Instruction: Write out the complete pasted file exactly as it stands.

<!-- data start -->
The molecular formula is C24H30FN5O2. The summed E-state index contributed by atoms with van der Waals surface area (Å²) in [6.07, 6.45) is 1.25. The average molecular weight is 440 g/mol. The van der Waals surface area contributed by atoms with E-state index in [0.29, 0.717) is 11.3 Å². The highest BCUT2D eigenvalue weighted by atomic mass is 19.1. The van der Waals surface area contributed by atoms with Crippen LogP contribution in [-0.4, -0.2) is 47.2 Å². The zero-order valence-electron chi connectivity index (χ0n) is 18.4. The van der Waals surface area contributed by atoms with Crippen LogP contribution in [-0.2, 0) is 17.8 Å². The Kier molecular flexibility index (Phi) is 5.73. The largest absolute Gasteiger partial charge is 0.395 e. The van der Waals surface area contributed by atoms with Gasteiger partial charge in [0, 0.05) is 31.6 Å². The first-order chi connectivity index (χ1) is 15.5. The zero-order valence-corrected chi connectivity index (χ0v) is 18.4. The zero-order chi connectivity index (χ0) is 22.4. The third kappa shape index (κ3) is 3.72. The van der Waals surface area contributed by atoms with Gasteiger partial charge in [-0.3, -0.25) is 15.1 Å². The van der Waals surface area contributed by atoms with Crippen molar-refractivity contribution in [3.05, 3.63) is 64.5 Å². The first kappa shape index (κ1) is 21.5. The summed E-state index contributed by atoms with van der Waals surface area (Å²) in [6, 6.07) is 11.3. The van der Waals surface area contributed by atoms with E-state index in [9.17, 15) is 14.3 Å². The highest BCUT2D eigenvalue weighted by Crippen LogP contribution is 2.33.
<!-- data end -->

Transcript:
The molecular formula is C24H30FN5O2. The summed E-state index contributed by atoms with van der Waals surface area (Å²) in [6.07, 6.45) is 1.25. The average molecular weight is 440 g/mol. The van der Waals surface area contributed by atoms with E-state index in [0.29, 0.717) is 11.3 Å². The highest BCUT2D eigenvalue weighted by atomic mass is 19.1. The van der Waals surface area contributed by atoms with Crippen LogP contribution in [-0.4, -0.2) is 47.2 Å². The zero-order valence-electron chi connectivity index (χ0n) is 18.4. The van der Waals surface area contributed by atoms with Crippen LogP contribution in [-0.2, 0) is 17.8 Å². The Kier molecular flexibility index (Phi) is 5.73. The largest absolute Gasteiger partial charge is 0.395 e. The van der Waals surface area contributed by atoms with Gasteiger partial charge in [0, 0.05) is 31.6 Å². The first-order chi connectivity index (χ1) is 15.5. The zero-order valence-corrected chi connectivity index (χ0v) is 18.4. The zero-order chi connectivity index (χ0) is 22.4. The third kappa shape index (κ3) is 3.72. The van der Waals surface area contributed by atoms with Gasteiger partial charge in [-0.3, -0.25) is 15.1 Å². The van der Waals surface area contributed by atoms with Crippen molar-refractivity contribution in [3.05, 3.63) is 64.5 Å². The first kappa shape index (κ1) is 21.5. The summed E-state index contributed by atoms with van der Waals surface area (Å²) in [6, 6.07) is 11.3. The van der Waals surface area contributed by atoms with E-state index in [9.17, 15) is 14.3 Å². The highest BCUT2D eigenvalue weighted by Crippen LogP contribution is 2.33.